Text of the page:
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I'm writing a piece that has a 13/16 ostinato in it. However, the melodies aren't going to make any effort to have their downbeats line up with the ostinato. What are the best practices regarding how I should notate my bar lines?

My solution is to use partial bar lines for the polyrhythmic sections for where your part's downbeats line up and tick marks for the "official" bar lines. The main thing I want to avoid is obscuring how the parts are supposed to line up (both in terms of their internal patterns and each other) because everything is forced into one set of bar lines.

  • What sort of rhythmic pattern for the ostinato? Primarily beamed notes? – user16935 Jan 6 '16 at 6:33
  • Primarily beamed into 3+3+2+2+3 (or maybe 3+3+4+3). Think "America" from West Side Story but faster and with an extra note on the end. – cjm Jan 6 '16 at 6:36
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    In other words, one set of bar lines may suffice because there is another clear cue as to how the rhythms interrelate. – user16935 Jan 6 '16 at 6:52
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    You'll note that Bartók's bar lines have nothing to do with the meters actually being used by any of the parts - they are strictly for the instrumentalists to coordinate with each other. Given what you're doing, I don't think you need to go that far. – user16935 Jan 6 '16 at 7:22
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    That's exactly what I was looking for. Hurray: precedent found! I'd need need nothing that's "completely arbitrary" for my coordination lines, as you pointed out. Probably will use the main non-ostinato lines for my "real" time signature. Thanks. – cjm Jan 6 '16 at 7:32
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The best practices for notating polymeters are highly contingent on the specifics of what you are doing, so...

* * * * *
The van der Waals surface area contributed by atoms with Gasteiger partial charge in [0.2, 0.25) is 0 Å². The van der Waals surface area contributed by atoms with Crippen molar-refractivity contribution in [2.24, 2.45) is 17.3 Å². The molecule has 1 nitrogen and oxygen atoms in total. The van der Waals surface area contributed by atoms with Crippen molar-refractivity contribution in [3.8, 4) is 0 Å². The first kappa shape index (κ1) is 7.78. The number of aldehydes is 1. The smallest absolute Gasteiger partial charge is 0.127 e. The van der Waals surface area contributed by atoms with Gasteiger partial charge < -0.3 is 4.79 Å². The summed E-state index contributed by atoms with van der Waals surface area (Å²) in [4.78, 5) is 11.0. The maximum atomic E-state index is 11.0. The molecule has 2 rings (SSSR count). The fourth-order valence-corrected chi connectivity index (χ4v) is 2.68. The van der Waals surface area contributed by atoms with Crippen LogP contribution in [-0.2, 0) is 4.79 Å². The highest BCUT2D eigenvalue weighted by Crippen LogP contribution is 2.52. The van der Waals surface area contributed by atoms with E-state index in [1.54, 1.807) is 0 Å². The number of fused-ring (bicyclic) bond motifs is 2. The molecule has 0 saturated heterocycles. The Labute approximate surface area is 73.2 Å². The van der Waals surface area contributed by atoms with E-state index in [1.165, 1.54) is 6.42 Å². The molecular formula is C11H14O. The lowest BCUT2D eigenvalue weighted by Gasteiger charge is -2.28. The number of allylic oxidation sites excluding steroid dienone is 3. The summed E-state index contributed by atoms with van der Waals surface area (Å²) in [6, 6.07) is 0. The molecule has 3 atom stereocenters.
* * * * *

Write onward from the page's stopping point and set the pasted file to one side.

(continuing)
After discussion, we've established the following constraints:

  • there is an ostinato part of 3 + 3 + 4 + 3 semiquavers (sixteenths);
  • the main parts will be working polymetrically against this ostinato;
  • there will be parts that sporadically reinforce (but don't fully double) the ostinato.

Because it is a multi-instrumental score, you will need bar lines that coordinate all the parts, so, yes, everything will be forced into one set of bar lines. You will thus need to use other cues to establish the rhythmic relationships between the parts. Using What do Four Vertical Dots mean? as a guide, and adapting Bartók's methods to suit what you are doing, I'd suggest:

  • beaming the ostinato by the groups of 3 and 4 semiquavers, beaming across the bar lines as necessary - this should make the ostinato's rhythm very obvious;
  • adding tick or dotted bar lines to all the accompaniment parts that follow the ostinato's rhythm.

You don't need to be as abstract in your coordinating meter as Bartók was. I'd use the main parts to establish the overall meter.

I suggested perhaps adding colla parte referencing the part that states the complete ostinato to the parts that need to follow it. Colla parte ("glue the part") is usually used for the accompaniment of a main part that is playing molto rubato (i.e., follow the main part's timing), but is perhaps applicable here. However, on reflection, I would just suggest adding the complete ostinato as a cue line to the parts that rely on it when you come to extracting the parts.

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